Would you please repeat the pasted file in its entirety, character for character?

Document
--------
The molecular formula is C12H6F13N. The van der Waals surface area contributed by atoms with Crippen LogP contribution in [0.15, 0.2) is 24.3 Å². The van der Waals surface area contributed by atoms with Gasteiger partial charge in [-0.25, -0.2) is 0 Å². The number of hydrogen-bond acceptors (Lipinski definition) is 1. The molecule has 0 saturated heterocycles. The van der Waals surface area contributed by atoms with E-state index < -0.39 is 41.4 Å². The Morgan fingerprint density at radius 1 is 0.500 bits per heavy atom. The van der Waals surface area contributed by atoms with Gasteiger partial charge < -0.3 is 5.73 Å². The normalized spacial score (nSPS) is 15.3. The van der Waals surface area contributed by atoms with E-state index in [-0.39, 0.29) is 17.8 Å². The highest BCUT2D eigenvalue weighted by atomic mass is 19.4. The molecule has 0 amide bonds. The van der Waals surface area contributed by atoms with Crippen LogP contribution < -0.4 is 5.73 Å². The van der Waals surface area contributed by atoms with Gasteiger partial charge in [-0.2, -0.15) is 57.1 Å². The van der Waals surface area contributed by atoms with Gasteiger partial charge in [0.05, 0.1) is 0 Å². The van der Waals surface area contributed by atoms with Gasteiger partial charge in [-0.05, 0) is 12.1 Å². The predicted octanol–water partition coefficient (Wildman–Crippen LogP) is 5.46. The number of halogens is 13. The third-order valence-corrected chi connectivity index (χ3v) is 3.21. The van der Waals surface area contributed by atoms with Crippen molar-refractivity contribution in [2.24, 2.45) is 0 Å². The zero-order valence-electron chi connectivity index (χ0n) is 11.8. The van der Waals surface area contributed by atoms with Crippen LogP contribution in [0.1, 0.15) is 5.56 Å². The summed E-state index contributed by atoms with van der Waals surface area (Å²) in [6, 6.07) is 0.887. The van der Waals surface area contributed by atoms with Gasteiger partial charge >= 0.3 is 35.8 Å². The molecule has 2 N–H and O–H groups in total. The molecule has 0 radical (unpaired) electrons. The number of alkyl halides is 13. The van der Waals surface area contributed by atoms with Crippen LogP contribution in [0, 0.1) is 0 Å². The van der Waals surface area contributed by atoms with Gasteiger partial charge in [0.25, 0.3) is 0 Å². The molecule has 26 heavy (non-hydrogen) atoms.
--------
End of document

The molecular formula is C12H6F13N. The van der Waals surface area contributed by atoms with Crippen LogP contribution in [0.15, 0.2) is 24.3 Å². The van der Waals surface area contributed by atoms with Gasteiger partial charge in [-0.25, -0.2) is 0 Å². The number of hydrogen-bond acceptors (Lipinski definition) is 1. The molecule has 0 saturated heterocycles. The van der Waals surface area contributed by atoms with E-state index < -0.39 is 41.4 Å². The Morgan fingerprint density at radius 1 is 0.500 bits per heavy atom. The van der Waals surface area contributed by atoms with Gasteiger partial charge < -0.3 is 5.73 Å². The normalized spacial score (nSPS) is 15.3. The van der Waals surface area contributed by atoms with E-state index in [-0.39, 0.29) is 17.8 Å². The highest BCUT2D eigenvalue weighted by atomic mass is 19.4. The molecule has 0 amide bonds. The van der Waals surface area contributed by atoms with Crippen LogP contribution < -0.4 is 5.73 Å². The van der Waals surface area contributed by atoms with Gasteiger partial charge in [-0.2, -0.15) is 57.1 Å². The van der Waals surface area contributed by atoms with Gasteiger partial charge in [0.05, 0.1) is 0 Å². The van der Waals surface area contributed by atoms with Gasteiger partial charge in [-0.05, 0) is 12.1 Å². The predicted octanol–water partition coefficient (Wildman–Crippen LogP) is 5.46. The number of halogens is 13. The third-order valence-corrected chi connectivity index (χ3v) is 3.21. The van der Waals surface area contributed by atoms with Crippen molar-refractivity contribution in [2.24, 2.45) is 0 Å². The zero-order valence-electron chi connectivity index (χ0n) is 11.8. The van der Waals surface area contributed by atoms with Crippen LogP contribution in [0.1, 0.15) is 5.56 Å². The summed E-state index contributed by atoms with van der Waals surface area (Å²) in [6, 6.07) is 0.887. The van der Waals surface area contributed by atoms with Gasteiger partial charge >= 0.3 is 35.8 Å². The molecule has 2 N–H and O–H groups in total. The molecule has 0 radical (unpaired) electrons. The number of alkyl halides is 13. The van der Waals surface area contributed by atoms with Crippen LogP contribution in [0, 0.1) is 0 Å². The van der Waals surface area contributed by atoms with Gasteiger partial charge in [0.25, 0.3) is 0 Å². The molecule has 26 heavy (non-hydrogen) atoms.